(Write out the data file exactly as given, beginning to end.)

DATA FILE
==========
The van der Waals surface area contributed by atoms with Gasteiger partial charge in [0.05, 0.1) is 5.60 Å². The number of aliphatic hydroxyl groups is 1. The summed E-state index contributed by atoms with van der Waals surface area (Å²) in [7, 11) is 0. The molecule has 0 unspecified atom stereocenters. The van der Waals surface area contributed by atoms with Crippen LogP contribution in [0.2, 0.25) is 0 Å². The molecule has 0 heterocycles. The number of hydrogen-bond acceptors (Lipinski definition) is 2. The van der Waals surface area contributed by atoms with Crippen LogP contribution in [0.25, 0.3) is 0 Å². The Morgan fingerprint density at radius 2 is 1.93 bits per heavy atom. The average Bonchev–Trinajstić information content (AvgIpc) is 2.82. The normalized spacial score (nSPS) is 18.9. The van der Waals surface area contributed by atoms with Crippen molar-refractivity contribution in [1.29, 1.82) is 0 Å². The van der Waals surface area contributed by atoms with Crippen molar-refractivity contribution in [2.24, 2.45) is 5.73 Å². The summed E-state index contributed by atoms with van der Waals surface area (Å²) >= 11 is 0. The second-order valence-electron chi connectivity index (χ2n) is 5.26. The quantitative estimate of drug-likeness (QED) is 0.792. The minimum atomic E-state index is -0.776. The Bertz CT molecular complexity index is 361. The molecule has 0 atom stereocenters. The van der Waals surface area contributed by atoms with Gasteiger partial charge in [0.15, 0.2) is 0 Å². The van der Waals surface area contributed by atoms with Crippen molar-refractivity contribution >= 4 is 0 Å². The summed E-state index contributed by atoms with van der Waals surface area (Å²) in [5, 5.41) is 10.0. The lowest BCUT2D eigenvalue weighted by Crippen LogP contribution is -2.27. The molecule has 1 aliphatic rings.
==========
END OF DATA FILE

The van der Waals surface area contributed by atoms with Gasteiger partial charge in [0.05, 0.1) is 5.60 Å². The number of aliphatic hydroxyl groups is 1. The summed E-state index contributed by atoms with van der Waals surface area (Å²) in [7, 11) is 0. The molecule has 0 unspecified atom stereocenters. The van der Waals surface area contributed by atoms with Crippen LogP contribution in [0.2, 0.25) is 0 Å². The molecule has 0 heterocycles. The number of hydrogen-bond acceptors (Lipinski definition) is 2. The van der Waals surface area contributed by atoms with Crippen LogP contribution in [0.25, 0.3) is 0 Å². The Morgan fingerprint density at radius 2 is 1.93 bits per heavy atom. The average Bonchev–Trinajstić information content (AvgIpc) is 2.82. The normalized spacial score (nSPS) is 18.9. The van der Waals surface area contributed by atoms with Crippen molar-refractivity contribution in [1.29, 1.82) is 0 Å². The van der Waals surface area contributed by atoms with Crippen molar-refractivity contribution in [2.24, 2.45) is 5.73 Å². The summed E-state index contributed by atoms with van der Waals surface area (Å²) >= 11 is 0. The second-order valence-electron chi connectivity index (χ2n) is 5.26. The quantitative estimate of drug-likeness (QED) is 0.792. The minimum atomic E-state index is -0.776. The Bertz CT molecular complexity index is 361. The molecule has 0 atom stereocenters. The van der Waals surface area contributed by atoms with Gasteiger partial charge in [0.15, 0.2) is 0 Å². The van der Waals surface area contributed by atoms with Crippen molar-refractivity contribution >= 4 is 0 Å². The summed E-state index contributed by atoms with van der Waals surface area (Å²) in [5, 5.41) is 10.0. The lowest BCUT2D eigenvalue weighted by Crippen LogP contribution is -2.27. The molecule has 1 aliphatic rings.